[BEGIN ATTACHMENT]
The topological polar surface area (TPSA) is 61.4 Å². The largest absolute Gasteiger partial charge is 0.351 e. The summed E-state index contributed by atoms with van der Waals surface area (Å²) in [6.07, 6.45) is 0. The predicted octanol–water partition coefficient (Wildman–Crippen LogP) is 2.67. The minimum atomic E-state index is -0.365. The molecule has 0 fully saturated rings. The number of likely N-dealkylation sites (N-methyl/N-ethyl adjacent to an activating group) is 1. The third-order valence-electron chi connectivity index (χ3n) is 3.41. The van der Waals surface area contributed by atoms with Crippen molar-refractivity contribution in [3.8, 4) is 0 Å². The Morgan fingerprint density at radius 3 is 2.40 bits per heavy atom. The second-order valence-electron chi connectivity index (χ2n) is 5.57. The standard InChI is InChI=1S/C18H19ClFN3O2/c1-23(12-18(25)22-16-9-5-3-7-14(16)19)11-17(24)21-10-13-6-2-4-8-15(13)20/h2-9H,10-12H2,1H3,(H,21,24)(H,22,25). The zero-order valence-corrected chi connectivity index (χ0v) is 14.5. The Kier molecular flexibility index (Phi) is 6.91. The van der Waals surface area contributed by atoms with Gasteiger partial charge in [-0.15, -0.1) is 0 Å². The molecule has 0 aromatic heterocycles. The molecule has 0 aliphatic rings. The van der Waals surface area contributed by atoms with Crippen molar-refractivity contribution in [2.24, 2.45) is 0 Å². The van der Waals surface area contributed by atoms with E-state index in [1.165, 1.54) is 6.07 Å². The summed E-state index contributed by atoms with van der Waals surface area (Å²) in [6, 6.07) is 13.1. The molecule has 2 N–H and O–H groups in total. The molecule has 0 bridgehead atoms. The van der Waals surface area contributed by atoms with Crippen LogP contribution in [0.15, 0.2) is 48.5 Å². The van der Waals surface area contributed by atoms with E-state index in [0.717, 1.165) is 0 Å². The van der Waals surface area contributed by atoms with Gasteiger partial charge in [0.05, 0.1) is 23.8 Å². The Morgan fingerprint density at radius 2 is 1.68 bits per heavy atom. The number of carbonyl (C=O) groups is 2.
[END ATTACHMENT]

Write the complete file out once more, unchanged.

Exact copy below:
The topological polar surface area (TPSA) is 61.4 Å². The largest absolute Gasteiger partial charge is 0.351 e. The summed E-state index contributed by atoms with van der Waals surface area (Å²) in [6.07, 6.45) is 0. The predicted octanol–water partition coefficient (Wildman–Crippen LogP) is 2.67. The minimum atomic E-state index is -0.365. The molecule has 0 fully saturated rings. The number of likely N-dealkylation sites (N-methyl/N-ethyl adjacent to an activating group) is 1. The third-order valence-electron chi connectivity index (χ3n) is 3.41. The van der Waals surface area contributed by atoms with Crippen molar-refractivity contribution in [3.8, 4) is 0 Å². The Morgan fingerprint density at radius 3 is 2.40 bits per heavy atom. The second-order valence-electron chi connectivity index (χ2n) is 5.57. The standard InChI is InChI=1S/C18H19ClFN3O2/c1-23(12-18(25)22-16-9-5-3-7-14(16)19)11-17(24)21-10-13-6-2-4-8-15(13)20/h2-9H,10-12H2,1H3,(H,21,24)(H,22,25). The zero-order valence-corrected chi connectivity index (χ0v) is 14.5. The Kier molecular flexibility index (Phi) is 6.91. The van der Waals surface area contributed by atoms with Gasteiger partial charge in [-0.15, -0.1) is 0 Å². The molecule has 0 aromatic heterocycles. The molecule has 0 aliphatic rings. The van der Waals surface area contributed by atoms with Crippen molar-refractivity contribution in [2.24, 2.45) is 0 Å². The van der Waals surface area contributed by atoms with E-state index in [1.165, 1.54) is 6.07 Å². The summed E-state index contributed by atoms with van der Waals surface area (Å²) in [6, 6.07) is 13.1. The molecule has 2 N–H and O–H groups in total. The molecule has 0 bridgehead atoms. The van der Waals surface area contributed by atoms with Crippen LogP contribution in [0.15, 0.2) is 48.5 Å². The van der Waals surface area contributed by atoms with E-state index in [0.717, 1.165) is 0 Å². The van der Waals surface area contributed by atoms with Gasteiger partial charge in [0.05, 0.1) is 23.8 Å². The Morgan fingerprint density at radius 2 is 1.68 bits per heavy atom. The number of carbonyl (C=O) groups is 2.